Perhaps one of the main reasons why people who love cycling love cycling is the sense of freedom it provides, […]
Perhaps one of the main reasons why people who love cycling love cycling is the sense of freedom it provides, but in no context is it more true than in that of the Suffragettes.
This year marks 100 years since the law in the UK was changed and women were allowed to vote for the first time, and the humble bicycle played a key but under-recognised role in the journey.
It is not obvious to see the bicycle as a symbol of social liberty, but the Suffragettes were able to start the process of personal independence through travel thanks to the two-wheeled invention. In turn, it also became a facilitator of more practical clothing – nothing says liberty quite like a pair of trousers, and after all who can cycle in a crinoline?
In its primary function, the bicycle gave women the freedom to travel under their own power, a small but mighty element in the quest for equality. Before the bicycle was introduced in Europe in the late 19th century, women had been expected to travel predominantly on foot, in carriages, or on horseback, always supervised and preferably at a leisurely pace.
Naturally, the way you travelled was a divisive symbol of your class and power. Walking marked you out as lower class, while upper-class women were to largely remain indoors – fragile creatures that they were.
The bicycle was not the only new mode of transport to set a change in motion. The increasing prevalence of the car also made travel easier and faster. The bicycle, however, was less expensive, easy to use, capable of high speeds, and did not support a chaperone.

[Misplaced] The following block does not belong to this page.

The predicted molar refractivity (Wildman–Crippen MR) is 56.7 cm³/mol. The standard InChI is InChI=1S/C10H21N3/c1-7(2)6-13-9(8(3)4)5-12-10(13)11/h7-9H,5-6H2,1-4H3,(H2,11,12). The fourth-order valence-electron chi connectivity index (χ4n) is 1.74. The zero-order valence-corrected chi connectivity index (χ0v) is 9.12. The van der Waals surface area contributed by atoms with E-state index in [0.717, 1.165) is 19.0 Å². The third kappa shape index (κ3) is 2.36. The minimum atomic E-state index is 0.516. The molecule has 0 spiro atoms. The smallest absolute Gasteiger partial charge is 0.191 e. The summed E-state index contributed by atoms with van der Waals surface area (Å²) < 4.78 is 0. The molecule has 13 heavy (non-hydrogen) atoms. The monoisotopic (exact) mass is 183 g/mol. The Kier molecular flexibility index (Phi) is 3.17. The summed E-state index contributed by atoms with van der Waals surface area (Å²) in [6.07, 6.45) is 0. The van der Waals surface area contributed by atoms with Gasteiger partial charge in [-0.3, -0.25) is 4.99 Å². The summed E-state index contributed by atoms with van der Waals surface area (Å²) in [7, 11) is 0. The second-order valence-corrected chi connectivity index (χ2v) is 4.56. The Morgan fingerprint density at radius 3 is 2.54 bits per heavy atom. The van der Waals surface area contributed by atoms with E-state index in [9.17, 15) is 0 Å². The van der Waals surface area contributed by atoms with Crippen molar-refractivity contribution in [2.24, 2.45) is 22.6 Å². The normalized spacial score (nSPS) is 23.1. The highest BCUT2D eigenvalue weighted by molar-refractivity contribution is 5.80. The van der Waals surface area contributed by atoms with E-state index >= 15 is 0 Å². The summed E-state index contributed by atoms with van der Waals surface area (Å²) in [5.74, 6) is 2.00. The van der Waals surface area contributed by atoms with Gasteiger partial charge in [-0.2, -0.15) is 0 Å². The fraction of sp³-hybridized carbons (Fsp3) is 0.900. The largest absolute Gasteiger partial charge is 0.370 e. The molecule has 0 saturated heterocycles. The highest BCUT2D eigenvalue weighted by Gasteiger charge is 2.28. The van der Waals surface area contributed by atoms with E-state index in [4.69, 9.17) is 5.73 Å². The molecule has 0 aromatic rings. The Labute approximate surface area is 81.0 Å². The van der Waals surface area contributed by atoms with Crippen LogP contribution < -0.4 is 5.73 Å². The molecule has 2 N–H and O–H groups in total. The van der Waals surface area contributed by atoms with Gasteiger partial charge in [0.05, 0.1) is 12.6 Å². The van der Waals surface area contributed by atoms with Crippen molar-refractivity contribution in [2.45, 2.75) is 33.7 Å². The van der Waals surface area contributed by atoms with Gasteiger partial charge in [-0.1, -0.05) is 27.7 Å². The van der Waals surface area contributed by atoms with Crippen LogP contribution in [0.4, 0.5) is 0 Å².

It was a facilitator rather than a status symbol, having originally been (obviously) a male-only enterprise because of the need to ride astride. However, when the “safety bicycle” first came about, women began to consider the possibility that they too could ride it. What was a mere toy to men, soon became the steed on which women could ride into political battle.
The need for shorter skirts in the pursuit of safety was the starting point for a change in restrictive fashions, although the trend for bloomers took a while to reach beyond the walls of Paris. The collective impact of these elements surrounding the bicycle on a practical front became the symbols of the ‘new woman’ of the 20th century – one not solely bound by the traditions of class and childbearing.
For the Suffragettes, however, its most poignant role came in liberation. It was a practical means of campaigning, as women rode with ‘votes for women’ banners in the 1910s, and in the 1890s woman’s monthly Godey’s declared: “In possession of her bicycle, the daughter of the 19th century feels that the declaration of her independence has been proclaimed.”
From adventurers like Annie Londonderry to those simply using the bike to just run their errands, the bicycle has been more to women than a simple mode of transport. Something to remember next time you take yours out!